“Who’s Kerrivan?” I asked. 

“Kerrivan led a group of fellahs off with him into the barrens,” he explained. “This was some 200 years back. Didn’t like how he was being treated by the Royal Navy – the English always hated the Irish, yeah? – and up they went into the barrens, lived off the land. Called themselves the Masterless Men.”

“Never seen again,” Tommy added.Phone 192

“Charlie swears he’s in the line, his great great granddad the man himself.”

“Probably another great in there at that.”

“Maybe another one, yeah.”

“What do you mean they lived in the middle of nowhere?” I asked.

“Down there on the peninsula, in the rocks and bog, nothing but low trees and wind.”Newfoundlabrador2010 028“For how long?”

“No one knows,” Tommy replied. “Generations.”

“Maybe they died,” I replied.

“Some would say that. The English would. Not me. I think they waited to be forgotten and then came back in.”

“Yeah,” Fitz agreed. “That’s what they did.”

‘G’ Newfoundlander Words

A few ‘g’ words from the Newfoundlander dictionary:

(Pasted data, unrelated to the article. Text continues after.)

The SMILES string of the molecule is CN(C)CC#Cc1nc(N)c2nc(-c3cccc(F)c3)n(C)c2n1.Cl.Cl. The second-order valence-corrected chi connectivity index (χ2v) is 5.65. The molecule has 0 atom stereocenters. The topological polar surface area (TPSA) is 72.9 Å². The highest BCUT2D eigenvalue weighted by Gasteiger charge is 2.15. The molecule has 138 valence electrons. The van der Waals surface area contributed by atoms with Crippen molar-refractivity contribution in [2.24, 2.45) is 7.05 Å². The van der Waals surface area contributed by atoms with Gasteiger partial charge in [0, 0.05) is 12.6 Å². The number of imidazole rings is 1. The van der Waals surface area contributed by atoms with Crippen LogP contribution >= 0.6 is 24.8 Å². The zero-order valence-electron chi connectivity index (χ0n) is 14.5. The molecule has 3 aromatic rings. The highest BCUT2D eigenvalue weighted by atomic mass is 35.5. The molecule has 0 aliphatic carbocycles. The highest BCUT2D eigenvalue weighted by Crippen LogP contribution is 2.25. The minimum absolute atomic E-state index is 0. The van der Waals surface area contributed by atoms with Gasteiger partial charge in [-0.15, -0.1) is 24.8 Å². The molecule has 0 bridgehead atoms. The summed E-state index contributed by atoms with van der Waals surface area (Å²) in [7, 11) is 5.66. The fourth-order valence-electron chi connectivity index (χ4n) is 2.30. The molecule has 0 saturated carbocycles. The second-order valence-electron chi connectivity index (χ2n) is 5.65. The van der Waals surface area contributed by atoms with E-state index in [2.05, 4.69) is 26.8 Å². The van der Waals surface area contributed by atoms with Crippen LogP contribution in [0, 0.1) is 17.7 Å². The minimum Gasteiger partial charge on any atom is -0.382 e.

Gallnippers (n): Mosquitoes.

Gatcher (n): One who swaggers.Businessman-Green-Forest-Environment-10003200045[1]Gommel (n): A simpleton.

Griny (n): Dirty

Gulching (v): Having sex outdoors. woodwalkwm

And so…The griny gatcher was more of a gommel as he swiped at the galnippers instead of gulching like he’d planned. cloud-of-mosquitos-

Ancient Ice: my bad side excerpt

I was cold and afraid. It was too big or I was. I leaned forward to get my sense back and banged my cast against the gunwale. IMG_3389The sound echoed back, low, like the closing of a door, and the white wall went out of focus and I blinked to make it clear and it was broken, the spires gone, what looked so small and distant, and dissolved like a monster into the water, splintering in a massive rush, dissolved like snow. Part of the other side slipped off too and another shelf, each part vanishing into the water. IMG_3391It spat back up in a lurch of bright blue and ice, rushing out of the darkness right at us. My head was empty, my hands balled tight. Ray ran in a short heavy stride to the cabin.